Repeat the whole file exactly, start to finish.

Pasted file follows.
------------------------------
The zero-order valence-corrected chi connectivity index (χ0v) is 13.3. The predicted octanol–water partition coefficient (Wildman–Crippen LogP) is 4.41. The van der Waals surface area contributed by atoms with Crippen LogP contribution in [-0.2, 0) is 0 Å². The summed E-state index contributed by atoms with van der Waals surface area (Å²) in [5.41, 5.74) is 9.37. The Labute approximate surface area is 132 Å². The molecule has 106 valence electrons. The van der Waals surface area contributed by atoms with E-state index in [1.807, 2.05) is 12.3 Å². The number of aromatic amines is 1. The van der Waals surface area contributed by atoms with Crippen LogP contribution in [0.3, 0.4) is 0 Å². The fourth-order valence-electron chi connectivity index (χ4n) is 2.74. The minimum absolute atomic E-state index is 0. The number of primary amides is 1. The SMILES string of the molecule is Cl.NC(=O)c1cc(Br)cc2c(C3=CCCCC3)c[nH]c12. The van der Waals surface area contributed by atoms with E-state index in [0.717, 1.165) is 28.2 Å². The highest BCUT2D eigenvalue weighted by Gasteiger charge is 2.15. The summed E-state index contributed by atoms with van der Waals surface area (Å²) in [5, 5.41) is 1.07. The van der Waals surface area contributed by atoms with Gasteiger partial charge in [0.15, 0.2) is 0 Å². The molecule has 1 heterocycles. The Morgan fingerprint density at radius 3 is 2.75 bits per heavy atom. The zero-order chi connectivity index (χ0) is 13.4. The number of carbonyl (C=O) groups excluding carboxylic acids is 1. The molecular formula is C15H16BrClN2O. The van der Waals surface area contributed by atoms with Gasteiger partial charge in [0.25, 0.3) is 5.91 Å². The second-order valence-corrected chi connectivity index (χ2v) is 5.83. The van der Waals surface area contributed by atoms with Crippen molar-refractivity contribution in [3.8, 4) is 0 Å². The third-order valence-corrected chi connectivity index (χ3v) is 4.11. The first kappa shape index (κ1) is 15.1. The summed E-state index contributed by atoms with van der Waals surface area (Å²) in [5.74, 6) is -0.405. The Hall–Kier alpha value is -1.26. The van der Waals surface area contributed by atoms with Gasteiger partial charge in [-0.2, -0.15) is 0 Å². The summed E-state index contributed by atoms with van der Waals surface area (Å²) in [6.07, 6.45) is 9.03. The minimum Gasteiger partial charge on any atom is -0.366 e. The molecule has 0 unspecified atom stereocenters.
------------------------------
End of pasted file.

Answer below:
The zero-order valence-corrected chi connectivity index (χ0v) is 13.3. The predicted octanol–water partition coefficient (Wildman–Crippen LogP) is 4.41. The van der Waals surface area contributed by atoms with Crippen LogP contribution in [-0.2, 0) is 0 Å². The summed E-state index contributed by atoms with van der Waals surface area (Å²) in [5.41, 5.74) is 9.37. The Labute approximate surface area is 132 Å². The molecule has 106 valence electrons. The van der Waals surface area contributed by atoms with E-state index in [1.807, 2.05) is 12.3 Å². The number of aromatic amines is 1. The van der Waals surface area contributed by atoms with Crippen LogP contribution in [0.3, 0.4) is 0 Å². The fourth-order valence-electron chi connectivity index (χ4n) is 2.74. The minimum absolute atomic E-state index is 0. The number of primary amides is 1. The SMILES string of the molecule is Cl.NC(=O)c1cc(Br)cc2c(C3=CCCCC3)c[nH]c12. The van der Waals surface area contributed by atoms with E-state index in [0.717, 1.165) is 28.2 Å². The highest BCUT2D eigenvalue weighted by Gasteiger charge is 2.15. The summed E-state index contributed by atoms with van der Waals surface area (Å²) in [5, 5.41) is 1.07. The van der Waals surface area contributed by atoms with Gasteiger partial charge in [0.15, 0.2) is 0 Å². The molecule has 1 heterocycles. The Morgan fingerprint density at radius 3 is 2.75 bits per heavy atom. The zero-order chi connectivity index (χ0) is 13.4. The number of carbonyl (C=O) groups excluding carboxylic acids is 1. The molecular formula is C15H16BrClN2O. The van der Waals surface area contributed by atoms with Gasteiger partial charge in [0.25, 0.3) is 5.91 Å². The second-order valence-corrected chi connectivity index (χ2v) is 5.83. The van der Waals surface area contributed by atoms with Crippen molar-refractivity contribution in [3.8, 4) is 0 Å². The third-order valence-corrected chi connectivity index (χ3v) is 4.11. The first kappa shape index (κ1) is 15.1. The summed E-state index contributed by atoms with van der Waals surface area (Å²) in [5.74, 6) is -0.405. The Hall–Kier alpha value is -1.26. The van der Waals surface area contributed by atoms with Gasteiger partial charge in [-0.2, -0.15) is 0 Å². The summed E-state index contributed by atoms with van der Waals surface area (Å²) in [6.07, 6.45) is 9.03. The minimum Gasteiger partial charge on any atom is -0.366 e. The molecule has 0 unspecified atom stereocenters.